VIENNA (Reuters) - Carlos Slim’s America Movil and the Austrian government are moving towards a deal to pool their stakes in Telekom Austria, which would lead to a takeover offer and mark a further step in the Mexican tycoon’s expansion in Europe.
Austria’s economy minister said on Tuesday talks about creating a shareholder pact, which both parties said had been informal so far, could wrap up within weeks.
American Movil, which faces increased regulation and competition in Latin America and is looking to expand into a recovering European economy, said on Monday it could move to formal talks with Austria.
An alliance would hold 55 percent of Telekom Austria - 28 percent from state holding company OIAG and 27 percent from America Movil - obliging it to make a takeover offer under Austrian law.
Telekom Austria shares closed up 1.65 percent, valuing the whole business at more than 3.1 billion euros ($4.3 billion). The stock earlier touched 7.31 euros, the highest since July 2012, two months after Slim made his first decisive move on the company by agreeing to buy 21 percent.
Slim’s investments in a mature and highly competitive European telecoms market have surprised analysts and are currently loss-making, though some think they could be a canny bet on growth picking up and regulation easing.
The Mexican bought most of his current stake in Telekom Austria at 9.50 euros a share.
Analysts expect he will become the largest shareholder following any takeover offer for Telekom Austria, but he is eager to secure a friendly deal after his attempt to buy Dutch telecoms group KPN last year was blocked by a KPN foundation that viewed his bid as hostile.
Slim’s Mexican biographer Jose Martinez told Reuters the telecoms mogul was pursuing a long-term strategy in Europe and said America Movil was still keen to take control of KPN.
“He’s going to persist, no doubt about it,” Martinez said. “That’s his message: he’s interested in European markets.”
Some analysts believe Slim’s medium-term plan is to create a cross-border operator that could eventually compete with the likes of Vodafone and Deutsche Telekom in Europe, and that he may also be eyeing Telecom Italia.
“We view an AMX (America Movil) approach to Telekom Austria as reinforcing the investment case for Telecom Italia and KPN,” Bernstein analysts wrote in a note.
“It suggests that AMX is intent on owning a small but dominant player in Europe to enjoy the future benefits of a buyout as companies build pan-European footprints.”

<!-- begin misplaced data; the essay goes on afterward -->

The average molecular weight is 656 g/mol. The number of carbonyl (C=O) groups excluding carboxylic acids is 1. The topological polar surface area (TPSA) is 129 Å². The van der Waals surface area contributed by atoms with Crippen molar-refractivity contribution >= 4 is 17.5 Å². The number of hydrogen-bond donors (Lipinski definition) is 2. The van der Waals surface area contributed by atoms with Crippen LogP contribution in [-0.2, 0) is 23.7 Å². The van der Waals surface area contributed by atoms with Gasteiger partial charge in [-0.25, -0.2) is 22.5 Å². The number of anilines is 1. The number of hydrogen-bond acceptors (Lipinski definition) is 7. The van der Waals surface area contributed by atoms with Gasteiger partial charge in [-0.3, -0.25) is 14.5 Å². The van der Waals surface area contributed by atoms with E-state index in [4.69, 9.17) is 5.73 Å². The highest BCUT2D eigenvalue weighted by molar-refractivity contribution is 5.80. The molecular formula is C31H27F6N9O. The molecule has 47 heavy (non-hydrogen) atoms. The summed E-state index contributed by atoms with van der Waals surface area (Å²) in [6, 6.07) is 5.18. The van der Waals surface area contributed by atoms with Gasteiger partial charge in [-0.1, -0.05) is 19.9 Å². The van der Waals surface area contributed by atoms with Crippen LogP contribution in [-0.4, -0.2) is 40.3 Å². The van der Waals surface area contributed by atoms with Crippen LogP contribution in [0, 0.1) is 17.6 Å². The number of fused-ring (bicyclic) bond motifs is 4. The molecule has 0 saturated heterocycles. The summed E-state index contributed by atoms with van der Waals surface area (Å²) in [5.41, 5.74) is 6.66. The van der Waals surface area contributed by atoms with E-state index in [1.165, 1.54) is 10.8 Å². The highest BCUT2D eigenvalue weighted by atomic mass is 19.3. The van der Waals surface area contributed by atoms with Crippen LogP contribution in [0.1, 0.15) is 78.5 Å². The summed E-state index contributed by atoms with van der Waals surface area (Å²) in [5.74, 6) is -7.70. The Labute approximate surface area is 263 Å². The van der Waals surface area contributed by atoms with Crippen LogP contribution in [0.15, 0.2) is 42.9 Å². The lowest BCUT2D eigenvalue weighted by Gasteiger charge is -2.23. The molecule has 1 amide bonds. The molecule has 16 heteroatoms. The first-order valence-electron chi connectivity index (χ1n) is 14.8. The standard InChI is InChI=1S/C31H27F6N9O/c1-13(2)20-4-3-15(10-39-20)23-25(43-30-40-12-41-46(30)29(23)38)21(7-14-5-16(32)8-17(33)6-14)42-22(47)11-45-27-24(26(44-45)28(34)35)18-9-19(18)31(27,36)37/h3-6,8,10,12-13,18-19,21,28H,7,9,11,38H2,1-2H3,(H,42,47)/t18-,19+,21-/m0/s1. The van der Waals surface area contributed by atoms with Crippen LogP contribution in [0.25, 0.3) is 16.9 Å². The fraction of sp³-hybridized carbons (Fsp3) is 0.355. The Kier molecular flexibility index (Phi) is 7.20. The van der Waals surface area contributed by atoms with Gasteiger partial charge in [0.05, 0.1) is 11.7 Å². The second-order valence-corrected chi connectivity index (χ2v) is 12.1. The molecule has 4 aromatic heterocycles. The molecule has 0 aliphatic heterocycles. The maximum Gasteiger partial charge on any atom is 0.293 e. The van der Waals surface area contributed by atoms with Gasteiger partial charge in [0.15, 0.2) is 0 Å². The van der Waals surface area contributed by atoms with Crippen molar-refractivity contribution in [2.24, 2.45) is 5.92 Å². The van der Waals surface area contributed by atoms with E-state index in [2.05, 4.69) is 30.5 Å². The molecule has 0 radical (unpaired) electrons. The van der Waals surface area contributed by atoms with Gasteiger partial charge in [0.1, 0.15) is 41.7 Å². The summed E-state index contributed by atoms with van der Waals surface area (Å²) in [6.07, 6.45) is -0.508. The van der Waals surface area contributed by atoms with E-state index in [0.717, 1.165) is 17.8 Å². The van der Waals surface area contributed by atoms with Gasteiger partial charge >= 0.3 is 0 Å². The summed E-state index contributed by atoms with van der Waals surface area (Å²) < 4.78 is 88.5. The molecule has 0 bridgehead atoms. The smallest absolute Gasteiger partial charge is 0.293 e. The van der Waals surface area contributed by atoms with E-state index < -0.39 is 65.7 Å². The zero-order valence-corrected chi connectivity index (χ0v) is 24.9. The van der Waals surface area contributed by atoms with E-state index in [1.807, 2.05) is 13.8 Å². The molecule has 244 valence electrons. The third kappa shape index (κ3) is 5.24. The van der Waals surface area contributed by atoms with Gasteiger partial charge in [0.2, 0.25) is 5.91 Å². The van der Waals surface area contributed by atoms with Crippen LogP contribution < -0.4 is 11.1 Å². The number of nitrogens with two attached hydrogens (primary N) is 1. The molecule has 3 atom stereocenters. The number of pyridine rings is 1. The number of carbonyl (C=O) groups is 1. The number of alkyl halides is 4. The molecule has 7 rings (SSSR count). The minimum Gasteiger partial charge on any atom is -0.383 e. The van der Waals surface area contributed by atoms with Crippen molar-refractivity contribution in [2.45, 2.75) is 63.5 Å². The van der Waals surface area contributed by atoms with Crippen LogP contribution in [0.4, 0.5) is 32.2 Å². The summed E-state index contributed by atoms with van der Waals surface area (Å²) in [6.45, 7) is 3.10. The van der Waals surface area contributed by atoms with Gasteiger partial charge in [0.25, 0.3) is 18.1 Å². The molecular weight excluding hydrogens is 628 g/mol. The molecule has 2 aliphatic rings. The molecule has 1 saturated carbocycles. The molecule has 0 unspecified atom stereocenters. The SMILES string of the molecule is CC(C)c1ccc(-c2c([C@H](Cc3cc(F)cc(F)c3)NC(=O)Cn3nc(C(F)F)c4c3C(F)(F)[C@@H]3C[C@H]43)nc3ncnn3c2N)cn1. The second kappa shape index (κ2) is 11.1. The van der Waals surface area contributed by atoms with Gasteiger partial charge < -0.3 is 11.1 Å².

For Austria, a pact would ensure a continued say in important decisions about Telekom Austria, a former state monopoly which employs more than 9,000 people in the country, even if Slim raised his stake to overtake the OIAG‘s.
Economy Minister Reinhold Mitterlehner, a member of the conservatives, junior partners in the ruling centrist coalition, told the Austria Press Agency he welcomed the talks with America Movil and said a final result was possible “in the next weeks”.
Austrian finance minister and conservative party leader Michael Spindelegger, whose ministry controls the OIAG, said: “We are open for a close cooperation.”
Austria has said it wants to keep a blocking minority of at least 25 percent plus one share in Telekom Austria in the event of a widely-expected capital increase by the firm, and would not try to oppose Slim building his stake.
A spokesman for Telekom Austria said the company could not comment on shareholder matters.
It is unclear whether Slim would try in the first instance to bid high enough to take Telekom Austria completely private or would be content with a majority that would allow him to consolidate the company’s results while leaving some shares to trade on the stock exchange.
The alliance would have to offer at least the six-month share price average of 6.09 euros, well below the current price.
“If the mandatory offer is at the average price, he won’t get many shares,” said fund manager Guenther Schmitt of Raiffeisen Capital Management, who has Telekom Austria shares.
“The market is expecting Slim to do something quickly. But it could easily be that he has more patience than the market.”
With an enterprise value (equity plus debt) of 5.5 times earnings before interest, tax, depreciation and amortisation (EBITDA), Telekom Austria is expensive compared with a median of 5.2 for its European peers.
It is also almost a third as expensive again as America Movil at 4.2 times, according to Thomson Reuters data.
Telekom Austria is struggling with fierce competition in its home market, a country of 8.5 million, where mobile tariffs are among the lowest in Europe, although they have begun to rise in the past months following market consolidation last year.
The company is expected to report a 12 percent drop in fourth-quarter profit on Wednesday.
It is active in seven central and eastern European countries outside Austria, including Bulgaria, Croatia and Belarus.
($1 = 0.7285 euros)
Additional reporting by Michael Shields in Vienna and Dave Graham in Mexico City; Editing by Mark Potter and Meredith Mazzilli